BT doubles number of apprenticeships

BT is doubling its apprenticeship intake this year to over 400, after receiving massive demand for the scheme in August.

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BT is doubling its apprenticeship intake this year to over 400, after receiving massive demand for the scheme in August.

The news follows the government’s Comprehensive Spending Review last week, which dealt a blow to the IT industry, affecting both public and private sector IT jobs.

When BT launched its apprenticeship scheme earlier this year, it reportedly received 24,000 applied for 221 positions. On the basis of this strong demand for its scheme, the telecoms company is now planning to recruit more than 200 additional apprentices by Christmas for its Openreach division, which manages the UK’s local access networks.

“We’re now doubling our intake of apprenticeships this autumn given the number of strong applications we received and the fact we’re keen to train young people to help us deliver fibre broadband over the next few years,” BT said.

BT has so far rolled out fibre broadband to more than two million premises, and aims to increase this to four million by the end of 2010, and to more than 10 million by 2012. It expects to connect two-thirds (around 16.5 million premises) of UK premises by 2015.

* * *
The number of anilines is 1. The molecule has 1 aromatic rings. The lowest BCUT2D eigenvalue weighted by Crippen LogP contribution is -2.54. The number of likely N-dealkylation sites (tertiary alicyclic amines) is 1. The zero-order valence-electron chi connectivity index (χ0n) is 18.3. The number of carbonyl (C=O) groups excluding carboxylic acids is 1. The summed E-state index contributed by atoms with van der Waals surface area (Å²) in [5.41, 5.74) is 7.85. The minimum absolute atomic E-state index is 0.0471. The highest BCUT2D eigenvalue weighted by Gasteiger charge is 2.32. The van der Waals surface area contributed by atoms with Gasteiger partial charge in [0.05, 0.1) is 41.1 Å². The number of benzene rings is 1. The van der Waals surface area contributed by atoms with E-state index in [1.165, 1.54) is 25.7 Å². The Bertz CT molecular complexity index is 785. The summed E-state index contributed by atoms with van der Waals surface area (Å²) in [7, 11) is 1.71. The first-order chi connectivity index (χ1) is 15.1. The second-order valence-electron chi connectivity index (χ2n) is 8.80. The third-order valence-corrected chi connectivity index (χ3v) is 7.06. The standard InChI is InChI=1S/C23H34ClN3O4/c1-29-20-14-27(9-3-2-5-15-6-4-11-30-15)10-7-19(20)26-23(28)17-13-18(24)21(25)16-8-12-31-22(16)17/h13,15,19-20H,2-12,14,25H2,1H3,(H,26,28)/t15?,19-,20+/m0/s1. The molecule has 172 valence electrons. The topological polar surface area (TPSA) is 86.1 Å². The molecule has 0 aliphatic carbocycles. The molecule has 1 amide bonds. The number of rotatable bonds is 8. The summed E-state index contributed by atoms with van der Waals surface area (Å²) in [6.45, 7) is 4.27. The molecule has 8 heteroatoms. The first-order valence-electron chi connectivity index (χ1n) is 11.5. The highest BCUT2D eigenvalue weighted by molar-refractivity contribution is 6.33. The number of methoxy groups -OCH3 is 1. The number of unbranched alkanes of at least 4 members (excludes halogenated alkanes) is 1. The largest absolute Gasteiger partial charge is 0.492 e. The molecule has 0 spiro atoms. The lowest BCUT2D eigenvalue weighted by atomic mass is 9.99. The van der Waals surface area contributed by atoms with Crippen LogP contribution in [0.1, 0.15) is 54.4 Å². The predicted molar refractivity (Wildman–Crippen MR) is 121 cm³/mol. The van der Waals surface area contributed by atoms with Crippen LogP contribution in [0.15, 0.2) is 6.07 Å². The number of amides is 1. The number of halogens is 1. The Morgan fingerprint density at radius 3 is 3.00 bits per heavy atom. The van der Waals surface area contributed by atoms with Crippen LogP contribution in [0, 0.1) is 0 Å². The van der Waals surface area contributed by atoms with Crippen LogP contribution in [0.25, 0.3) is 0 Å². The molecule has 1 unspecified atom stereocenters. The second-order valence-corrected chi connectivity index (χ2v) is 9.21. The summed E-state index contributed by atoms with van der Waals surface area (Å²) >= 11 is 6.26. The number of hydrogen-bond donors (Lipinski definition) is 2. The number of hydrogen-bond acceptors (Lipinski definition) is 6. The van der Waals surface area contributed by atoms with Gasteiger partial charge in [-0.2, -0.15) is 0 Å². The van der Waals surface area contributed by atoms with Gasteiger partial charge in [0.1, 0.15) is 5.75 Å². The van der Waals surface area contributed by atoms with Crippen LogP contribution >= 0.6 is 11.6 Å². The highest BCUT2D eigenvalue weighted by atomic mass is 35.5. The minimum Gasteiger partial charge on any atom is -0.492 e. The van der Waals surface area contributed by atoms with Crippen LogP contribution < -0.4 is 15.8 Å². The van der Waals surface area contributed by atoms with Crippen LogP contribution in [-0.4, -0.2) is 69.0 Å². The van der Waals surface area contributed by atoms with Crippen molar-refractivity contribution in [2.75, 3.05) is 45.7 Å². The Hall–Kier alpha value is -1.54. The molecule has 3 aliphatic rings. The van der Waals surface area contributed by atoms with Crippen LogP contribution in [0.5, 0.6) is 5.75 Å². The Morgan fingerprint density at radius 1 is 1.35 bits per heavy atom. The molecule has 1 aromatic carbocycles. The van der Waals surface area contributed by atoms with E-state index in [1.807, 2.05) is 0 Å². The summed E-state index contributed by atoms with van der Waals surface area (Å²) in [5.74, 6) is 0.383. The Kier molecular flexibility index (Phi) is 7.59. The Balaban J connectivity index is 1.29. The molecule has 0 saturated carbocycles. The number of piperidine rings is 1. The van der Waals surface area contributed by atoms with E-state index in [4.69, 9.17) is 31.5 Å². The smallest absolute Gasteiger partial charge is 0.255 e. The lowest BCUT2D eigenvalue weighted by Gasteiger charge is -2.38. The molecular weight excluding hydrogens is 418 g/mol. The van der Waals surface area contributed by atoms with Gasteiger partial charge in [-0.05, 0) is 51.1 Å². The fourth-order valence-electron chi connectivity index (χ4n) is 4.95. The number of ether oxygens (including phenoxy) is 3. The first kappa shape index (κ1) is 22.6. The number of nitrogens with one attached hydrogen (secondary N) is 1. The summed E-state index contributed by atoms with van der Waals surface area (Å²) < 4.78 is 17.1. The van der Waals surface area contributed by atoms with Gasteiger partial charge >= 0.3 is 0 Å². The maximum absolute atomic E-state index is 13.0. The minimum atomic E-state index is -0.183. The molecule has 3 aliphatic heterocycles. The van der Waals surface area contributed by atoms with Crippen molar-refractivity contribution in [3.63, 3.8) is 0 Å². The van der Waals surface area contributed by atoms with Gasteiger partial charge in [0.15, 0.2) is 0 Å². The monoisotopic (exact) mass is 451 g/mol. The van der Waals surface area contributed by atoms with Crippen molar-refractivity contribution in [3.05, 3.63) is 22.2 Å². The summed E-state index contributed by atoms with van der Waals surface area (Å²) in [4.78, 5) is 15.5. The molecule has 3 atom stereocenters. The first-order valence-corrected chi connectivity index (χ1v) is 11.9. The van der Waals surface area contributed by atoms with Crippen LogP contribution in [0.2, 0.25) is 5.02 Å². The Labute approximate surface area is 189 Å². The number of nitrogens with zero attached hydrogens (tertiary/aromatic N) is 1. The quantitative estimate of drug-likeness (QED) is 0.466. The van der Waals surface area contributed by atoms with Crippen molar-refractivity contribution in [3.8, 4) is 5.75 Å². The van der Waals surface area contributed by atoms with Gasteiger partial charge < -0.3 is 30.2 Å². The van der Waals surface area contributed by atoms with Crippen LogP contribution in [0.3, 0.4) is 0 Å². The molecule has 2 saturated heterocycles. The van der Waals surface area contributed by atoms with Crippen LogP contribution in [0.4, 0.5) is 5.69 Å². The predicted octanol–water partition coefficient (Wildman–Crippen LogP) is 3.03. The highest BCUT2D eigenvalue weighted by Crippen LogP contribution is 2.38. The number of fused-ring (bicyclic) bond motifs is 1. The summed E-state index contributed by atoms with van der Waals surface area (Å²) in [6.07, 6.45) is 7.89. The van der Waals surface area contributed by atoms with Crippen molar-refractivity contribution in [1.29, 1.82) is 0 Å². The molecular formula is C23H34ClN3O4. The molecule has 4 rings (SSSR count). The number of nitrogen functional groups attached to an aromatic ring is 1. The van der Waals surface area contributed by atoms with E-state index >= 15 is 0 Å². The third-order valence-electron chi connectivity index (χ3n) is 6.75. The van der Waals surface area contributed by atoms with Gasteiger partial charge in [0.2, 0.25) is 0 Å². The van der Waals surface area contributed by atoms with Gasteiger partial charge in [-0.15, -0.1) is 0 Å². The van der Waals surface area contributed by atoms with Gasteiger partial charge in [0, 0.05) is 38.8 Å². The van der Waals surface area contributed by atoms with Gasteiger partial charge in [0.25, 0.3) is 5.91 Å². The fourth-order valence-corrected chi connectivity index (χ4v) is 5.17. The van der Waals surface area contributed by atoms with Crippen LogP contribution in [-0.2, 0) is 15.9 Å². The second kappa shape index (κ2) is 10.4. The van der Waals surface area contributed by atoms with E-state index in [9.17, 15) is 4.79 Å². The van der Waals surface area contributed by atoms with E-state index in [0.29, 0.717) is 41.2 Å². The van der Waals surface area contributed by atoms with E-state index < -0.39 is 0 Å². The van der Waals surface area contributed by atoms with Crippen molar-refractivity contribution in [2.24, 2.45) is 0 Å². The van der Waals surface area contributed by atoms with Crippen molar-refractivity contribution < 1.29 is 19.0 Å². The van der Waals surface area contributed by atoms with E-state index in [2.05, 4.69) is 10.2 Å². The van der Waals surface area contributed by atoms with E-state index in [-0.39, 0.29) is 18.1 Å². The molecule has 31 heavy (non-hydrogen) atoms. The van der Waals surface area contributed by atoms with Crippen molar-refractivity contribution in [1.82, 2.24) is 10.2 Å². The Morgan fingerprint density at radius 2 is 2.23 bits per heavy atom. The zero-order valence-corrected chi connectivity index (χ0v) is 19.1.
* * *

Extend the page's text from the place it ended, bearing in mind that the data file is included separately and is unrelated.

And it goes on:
Successful candidates usually specialise in IT, telecoms, electrical systems or customer service and will eventually obtain a BTEC qualification or foundation degree. Apprentices usually start on salaries between £12,000 and £15,000.

In September, BT announced its return to the university milk round circuit, looking for 133 recruits for its 2011 graduate scheme. It was also the first time that BT’s Global Services division will be recruiting 30 graduates across Europe, the Middle East, United States and Asia Pacific.

Meanwhile, industry experts warned that young people looking for a career in the IT industry may have to start looking at other ways to get in. Apprenticeships were recommended as a possible route in light of the Browne review, which said that funding for computing courses at university may be cut.

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